How champion marathoner Rita Jeptoo fuels the fire in her feet

Rita Jeptoo, a 33-year-old Kenyan runner won the Boston Marathon for the third time on Monday. The icing on the cake? She set a new course record for women, crossing the tape in 2 hours, 18 minutes and 57 seconds.

Going into the race, Jeptoo said she had heard that this year’s race was going to be different from 2013, when she had taken first place; the runner favored to win was instead Shalane Flanagan.

“Coming here, I had heard about her and knew that she was favorite to win, and I thought it was purely one of those mind games people play. But then when the race started it became a reality,” Jeptoo said.

Flanagan started the race with an aggressive push; Jeptoo knew then it was not going to be easy.

“People also were already chanting, ‘USA! USA!’ I felt so much pressure. On top of that, for some reason my body was not responding. I tried to push at the beginning, and I thought at first I would beat [Mare] Dibaba of Ethiopia, but Shalane — that was a real surprise for me.”

Jeptoo says at this point in the race, she had to remember her training in Kenya and the words of her coach, Claudio Berardelli.

“It is one thing to be told how to train and what to do in the pitch, how to pace yourself, how to get the final kick, but it’s another to be told that you are a winner and to be believed in,” says Jeptoo, who was recruited by Berardelli in 2001.

Jeptoo was born in 1981 in Karona Village in Moiben, in Uasin Gishu County of Kenya, the first-born in a peasant farming family. In 1996, at 15 years old, she ran her first race barefoot and won representing her school in the 1,500, 3,000 and 800 meter races. Her career breakthrough came at the 2004 Stockholm Marathon, where she won gold and set a personal best.

“I think to be a champion, you have to be strong both mentally and physically, and use whatever it is that is happening around you as the fuel to fire your ambition.”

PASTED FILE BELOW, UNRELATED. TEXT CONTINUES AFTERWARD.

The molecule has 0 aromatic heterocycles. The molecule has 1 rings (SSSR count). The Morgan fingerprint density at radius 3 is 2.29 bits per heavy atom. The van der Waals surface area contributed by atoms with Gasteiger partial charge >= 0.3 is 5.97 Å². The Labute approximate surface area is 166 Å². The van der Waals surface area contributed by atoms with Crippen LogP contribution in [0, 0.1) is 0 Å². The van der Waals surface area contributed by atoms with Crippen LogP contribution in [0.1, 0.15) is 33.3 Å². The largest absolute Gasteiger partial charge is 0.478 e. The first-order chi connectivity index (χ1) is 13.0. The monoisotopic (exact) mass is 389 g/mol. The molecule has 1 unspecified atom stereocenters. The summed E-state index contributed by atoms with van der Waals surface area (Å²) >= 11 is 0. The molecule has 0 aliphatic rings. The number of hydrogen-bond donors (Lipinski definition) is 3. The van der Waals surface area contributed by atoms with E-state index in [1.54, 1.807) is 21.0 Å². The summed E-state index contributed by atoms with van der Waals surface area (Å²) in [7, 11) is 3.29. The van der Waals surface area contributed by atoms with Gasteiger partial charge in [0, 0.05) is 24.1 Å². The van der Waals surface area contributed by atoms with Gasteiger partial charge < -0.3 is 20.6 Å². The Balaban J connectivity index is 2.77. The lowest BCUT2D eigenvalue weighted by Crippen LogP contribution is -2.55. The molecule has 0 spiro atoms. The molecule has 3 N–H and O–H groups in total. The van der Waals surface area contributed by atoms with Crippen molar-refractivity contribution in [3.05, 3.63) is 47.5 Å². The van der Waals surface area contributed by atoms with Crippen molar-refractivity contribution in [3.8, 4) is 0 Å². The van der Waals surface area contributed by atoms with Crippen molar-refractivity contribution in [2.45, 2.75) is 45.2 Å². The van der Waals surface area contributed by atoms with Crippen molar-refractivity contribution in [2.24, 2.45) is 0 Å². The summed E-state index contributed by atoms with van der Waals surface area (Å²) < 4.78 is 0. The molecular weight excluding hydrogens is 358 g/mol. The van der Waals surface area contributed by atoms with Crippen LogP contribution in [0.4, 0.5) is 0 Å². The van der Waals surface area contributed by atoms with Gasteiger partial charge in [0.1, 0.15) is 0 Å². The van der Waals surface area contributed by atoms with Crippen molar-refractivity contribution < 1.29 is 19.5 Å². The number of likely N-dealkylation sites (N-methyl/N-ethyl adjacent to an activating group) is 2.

It wasn’t until the late moments of the 2014 marathon that things started falling in place: Around mile 22, she ran faster, seeing her opportunity.

“I looked up and knew that I had already won the race in my head, and now looked back and I saw the small gap that had opened up. It was time to make my country proud now. I was not going to give up.”

Ugali (cornmeal mash) with Sukuma Wiki (collard greens with onions). Photo by Flickr user Paresh Jai

Ugali is a staple starch eaten in Kenya. It’s made from cornmeal and water and enjoyed typically with sukuma wiki, or collard greens. Photo by Flickr user Paresh Jai

Jeptoo went on not just to win the marathon, but to set a new course record. She says it takes a few basic things to win any race: exercise and training, of course. She trained in Kenya since January in mostly high altitude areas to help her acclimate. Her diet consists of the traditional Kenyan foods she loves: ugali (cornmeal mash), sukuma wiki (collard greens with onions) and meat.

But it also takes discipline, she says: “This is for anything you want to do in life, not just running.”

Rita lives in Kenya full time. When asked what’s next, she said she is going back home to think about it as she spends time with family and seek to invest the money in a worthy cause.

Willis Raburu is an anchor and reporter with Citizen TV in Kenya. He is a 2014 fellow with the International Center for Journalists.